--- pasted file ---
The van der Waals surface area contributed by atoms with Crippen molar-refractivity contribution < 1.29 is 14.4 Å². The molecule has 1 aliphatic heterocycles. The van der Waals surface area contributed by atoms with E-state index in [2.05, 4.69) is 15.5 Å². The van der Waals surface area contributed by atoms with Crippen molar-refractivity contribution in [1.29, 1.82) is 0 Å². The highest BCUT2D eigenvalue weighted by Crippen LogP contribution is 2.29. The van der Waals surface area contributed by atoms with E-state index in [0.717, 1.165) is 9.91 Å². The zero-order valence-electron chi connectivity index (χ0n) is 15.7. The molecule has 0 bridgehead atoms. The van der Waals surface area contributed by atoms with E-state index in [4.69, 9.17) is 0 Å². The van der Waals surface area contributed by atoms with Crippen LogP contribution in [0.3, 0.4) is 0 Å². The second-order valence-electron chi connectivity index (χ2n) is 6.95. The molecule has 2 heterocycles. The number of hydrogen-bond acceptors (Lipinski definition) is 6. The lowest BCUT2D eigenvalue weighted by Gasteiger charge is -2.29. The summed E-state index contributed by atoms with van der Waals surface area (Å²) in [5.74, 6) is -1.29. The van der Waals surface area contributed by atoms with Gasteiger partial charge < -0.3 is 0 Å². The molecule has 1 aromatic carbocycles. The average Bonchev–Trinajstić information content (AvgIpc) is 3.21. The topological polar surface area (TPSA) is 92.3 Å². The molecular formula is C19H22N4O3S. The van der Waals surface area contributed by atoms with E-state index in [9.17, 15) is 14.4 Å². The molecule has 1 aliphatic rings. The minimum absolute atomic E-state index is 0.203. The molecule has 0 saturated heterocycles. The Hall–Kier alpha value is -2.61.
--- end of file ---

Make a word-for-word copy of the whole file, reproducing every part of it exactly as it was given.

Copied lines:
The van der Waals surface area contributed by atoms with Crippen molar-refractivity contribution < 1.29 is 14.4 Å². The molecule has 1 aliphatic heterocycles. The van der Waals surface area contributed by atoms with E-state index in [2.05, 4.69) is 15.5 Å². The van der Waals surface area contributed by atoms with Crippen molar-refractivity contribution in [1.29, 1.82) is 0 Å². The highest BCUT2D eigenvalue weighted by Crippen LogP contribution is 2.29. The van der Waals surface area contributed by atoms with E-state index in [0.717, 1.165) is 9.91 Å². The zero-order valence-electron chi connectivity index (χ0n) is 15.7. The molecule has 0 bridgehead atoms. The van der Waals surface area contributed by atoms with E-state index in [4.69, 9.17) is 0 Å². The van der Waals surface area contributed by atoms with Crippen LogP contribution in [0.3, 0.4) is 0 Å². The second-order valence-electron chi connectivity index (χ2n) is 6.95. The molecule has 2 heterocycles. The number of hydrogen-bond acceptors (Lipinski definition) is 6. The lowest BCUT2D eigenvalue weighted by Gasteiger charge is -2.29. The summed E-state index contributed by atoms with van der Waals surface area (Å²) in [5.74, 6) is -1.29. The van der Waals surface area contributed by atoms with Gasteiger partial charge < -0.3 is 0 Å². The molecule has 1 aromatic carbocycles. The average Bonchev–Trinajstić information content (AvgIpc) is 3.21. The topological polar surface area (TPSA) is 92.3 Å². The molecular formula is C19H22N4O3S. The van der Waals surface area contributed by atoms with E-state index in [9.17, 15) is 14.4 Å². The molecule has 1 aliphatic rings. The minimum absolute atomic E-state index is 0.203. The molecule has 0 saturated heterocycles. The Hall–Kier alpha value is -2.61.